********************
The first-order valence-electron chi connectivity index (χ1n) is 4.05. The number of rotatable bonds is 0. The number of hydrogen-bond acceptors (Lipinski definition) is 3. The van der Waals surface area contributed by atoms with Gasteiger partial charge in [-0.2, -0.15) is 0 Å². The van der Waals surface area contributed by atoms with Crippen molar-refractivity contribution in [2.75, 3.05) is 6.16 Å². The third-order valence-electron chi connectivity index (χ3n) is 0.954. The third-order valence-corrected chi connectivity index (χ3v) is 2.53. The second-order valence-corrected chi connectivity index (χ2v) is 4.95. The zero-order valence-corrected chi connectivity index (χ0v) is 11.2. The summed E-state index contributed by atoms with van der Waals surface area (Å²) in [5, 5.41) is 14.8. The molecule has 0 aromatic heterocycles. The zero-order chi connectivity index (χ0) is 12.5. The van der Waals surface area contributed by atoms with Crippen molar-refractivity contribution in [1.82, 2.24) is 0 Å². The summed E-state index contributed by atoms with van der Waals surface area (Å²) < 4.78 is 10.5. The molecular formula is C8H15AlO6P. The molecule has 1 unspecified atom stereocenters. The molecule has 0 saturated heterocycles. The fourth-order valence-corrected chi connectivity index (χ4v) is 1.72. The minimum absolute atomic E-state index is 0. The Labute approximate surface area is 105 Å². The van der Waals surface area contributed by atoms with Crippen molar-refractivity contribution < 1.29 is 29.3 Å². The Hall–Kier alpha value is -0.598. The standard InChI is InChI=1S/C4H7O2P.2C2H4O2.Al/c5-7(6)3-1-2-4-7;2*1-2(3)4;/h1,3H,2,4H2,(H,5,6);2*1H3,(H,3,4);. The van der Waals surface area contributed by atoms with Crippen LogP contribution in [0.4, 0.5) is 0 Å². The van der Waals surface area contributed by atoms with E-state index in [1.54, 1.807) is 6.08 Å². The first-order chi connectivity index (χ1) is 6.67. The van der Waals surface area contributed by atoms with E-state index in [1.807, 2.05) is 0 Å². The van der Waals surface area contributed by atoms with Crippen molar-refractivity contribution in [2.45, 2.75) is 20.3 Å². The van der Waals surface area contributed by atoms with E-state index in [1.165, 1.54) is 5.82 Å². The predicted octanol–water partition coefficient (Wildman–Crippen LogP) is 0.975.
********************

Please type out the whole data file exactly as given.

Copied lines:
The first-order valence-electron chi connectivity index (χ1n) is 4.05. The number of rotatable bonds is 0. The number of hydrogen-bond acceptors (Lipinski definition) is 3. The van der Waals surface area contributed by atoms with Gasteiger partial charge in [-0.2, -0.15) is 0 Å². The van der Waals surface area contributed by atoms with Crippen molar-refractivity contribution in [2.75, 3.05) is 6.16 Å². The third-order valence-electron chi connectivity index (χ3n) is 0.954. The third-order valence-corrected chi connectivity index (χ3v) is 2.53. The second-order valence-corrected chi connectivity index (χ2v) is 4.95. The zero-order valence-corrected chi connectivity index (χ0v) is 11.2. The summed E-state index contributed by atoms with van der Waals surface area (Å²) in [5, 5.41) is 14.8. The molecule has 0 aromatic heterocycles. The zero-order chi connectivity index (χ0) is 12.5. The van der Waals surface area contributed by atoms with Crippen molar-refractivity contribution in [1.82, 2.24) is 0 Å². The summed E-state index contributed by atoms with van der Waals surface area (Å²) < 4.78 is 10.5. The molecular formula is C8H15AlO6P. The molecule has 1 unspecified atom stereocenters. The molecule has 0 saturated heterocycles. The fourth-order valence-corrected chi connectivity index (χ4v) is 1.72. The minimum absolute atomic E-state index is 0. The Labute approximate surface area is 105 Å². The van der Waals surface area contributed by atoms with Crippen molar-refractivity contribution < 1.29 is 29.3 Å². The Hall–Kier alpha value is -0.598. The standard InChI is InChI=1S/C4H7O2P.2C2H4O2.Al/c5-7(6)3-1-2-4-7;2*1-2(3)4;/h1,3H,2,4H2,(H,5,6);2*1H3,(H,3,4);. The van der Waals surface area contributed by atoms with Crippen LogP contribution in [0.4, 0.5) is 0 Å². The van der Waals surface area contributed by atoms with E-state index in [1.54, 1.807) is 6.08 Å². The first-order chi connectivity index (χ1) is 6.67. The van der Waals surface area contributed by atoms with E-state index in [1.807, 2.05) is 0 Å². The van der Waals surface area contributed by atoms with Crippen molar-refractivity contribution in [2.45, 2.75) is 20.3 Å². The van der Waals surface area contributed by atoms with E-state index in [1.165, 1.54) is 5.82 Å². The predicted octanol–water partition coefficient (Wildman–Crippen LogP) is 0.975.